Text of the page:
How to make hockey grow in North America, particularly in the United States? For the most part, Canada has worked out an excellent solution, the CHL which binds together the three main branches of junior hockey in Canada, the WHL, the OHL, and QMJHL and provides a national championship, the Memorial Cup each year. The only awkward part is Northern Ontario which has cities like Thunder Bay and Timmins which might be able to successfully support junior teams but are too far away to compete feasibly with other areas of Canada. Unless airfare is significantly reduced or a dramatic new way of traveling is invented, these isolated areas will have to be ignored for some time in the future.
Given the precarious state of owning and operating junior teams in North America, travel is a serious issue. For that reason there is no inter-league play except for the Memorial Cup tournament itself. It’s a fanciful concept but until improvements in travel are invented, it will have to remain an unrealized dream.
Growth of hockey starts with growth in the levels of play before a player reaches the NHL level. Of the three branches in junior Canadian hockey, the OHL has the best chance to expand. There are still lots of smaller Canadian towns in southern Ontario to plant new teams and northern New York State, Michigan, and Ohio offer lots more possibilities for expansion.
The QMJHL offers good chances for expansion but the league has too many weak sister franchises in terms of attendance and small arenas to do much. Right now the league wants to strengthen its existing franchises instead of expanding.
That leaves the WHL which is the biggest league in the CHL with 22 teams including an American branch. But here the problem of travel is most manifest. Areas of growth like Montana, Idaho, and southern Oregon are too far away from the existing WHL franchises to be feasible. So the best solution is to form new American junior leagues and affiliate them and existing American ones with the CHL.
Why join American junior leagues to Canada? Simply put, there is a drop in quality of play between Canadian and American junior hockey. Most of the best American players come from the CHL or from American university hockey. Alongside expanding the markets for junior hockey in the United States, raising the standard of play has to be a priority.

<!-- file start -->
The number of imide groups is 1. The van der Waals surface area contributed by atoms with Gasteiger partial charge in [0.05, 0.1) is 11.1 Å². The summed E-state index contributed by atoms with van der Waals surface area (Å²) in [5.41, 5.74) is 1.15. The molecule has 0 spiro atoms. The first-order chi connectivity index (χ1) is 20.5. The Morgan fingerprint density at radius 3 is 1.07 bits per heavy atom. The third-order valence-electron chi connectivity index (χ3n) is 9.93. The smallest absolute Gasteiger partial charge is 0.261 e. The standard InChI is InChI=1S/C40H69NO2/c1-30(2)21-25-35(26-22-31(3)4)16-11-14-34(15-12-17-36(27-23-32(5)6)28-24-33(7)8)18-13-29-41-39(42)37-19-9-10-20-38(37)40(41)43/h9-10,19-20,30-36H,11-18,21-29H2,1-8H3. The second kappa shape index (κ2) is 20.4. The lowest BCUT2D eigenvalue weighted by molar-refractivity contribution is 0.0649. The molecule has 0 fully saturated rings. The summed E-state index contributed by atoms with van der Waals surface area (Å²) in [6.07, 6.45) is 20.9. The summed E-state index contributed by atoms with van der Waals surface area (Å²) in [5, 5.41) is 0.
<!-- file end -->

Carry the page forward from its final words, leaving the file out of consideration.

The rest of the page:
Forget the nationalism argument. The United States and Europe are quite content to send many of their top junior prospects into the CHL for development. In fact the Europeans want in so badly that the CHL has put a limit on how many their teams can have. Doing well in the CHL is almost a certain ticket to becoming a high draft choice in the NHL draft, no matter if the player comes from Canada, Europe, or the United States.
Where to start? There is only one Tier 1 junior level league in the United States, in the United States Hockey League, with most of the teams located in the northern, central United States. Becoming a branch under the CHL umbrella would raise the standard of play in the league and open opportunities for more American, Canadian, and European boys. Organizing a new league in the Montana-Idaho area and maybe other states within reasonable traveling distance would be a good idea. And sorting out and organizing another American hotbed of hockey, New England would help.
That would make the Memorial Cup a six team tournament (unless the CHL had any other ideas to make the tournament 8 teams; a host city and the best wild card team of the 6 branches of the league). As for the nationalist argument of American teams and leagues being under the Canadian umbrella: Well the Memorial Cup is probably the most prestigious trophy for junior hockey in the world. The existing American franchises in the CHL do not mind competing for it and more American leagues and franchises would be competing for it at a higher standard of play.
Reorganizing junior hockey, particularly in the United States is essential for growth. At a recent summit of the “big 4″ North American major league commissioners, Gary Bettman commented on the growth of hockey at the junior level of the United States. But the present growth is nothing compared to what could be accomplished if the existing leagues were better organized, new leagues founded, and the standard of play significantly raised.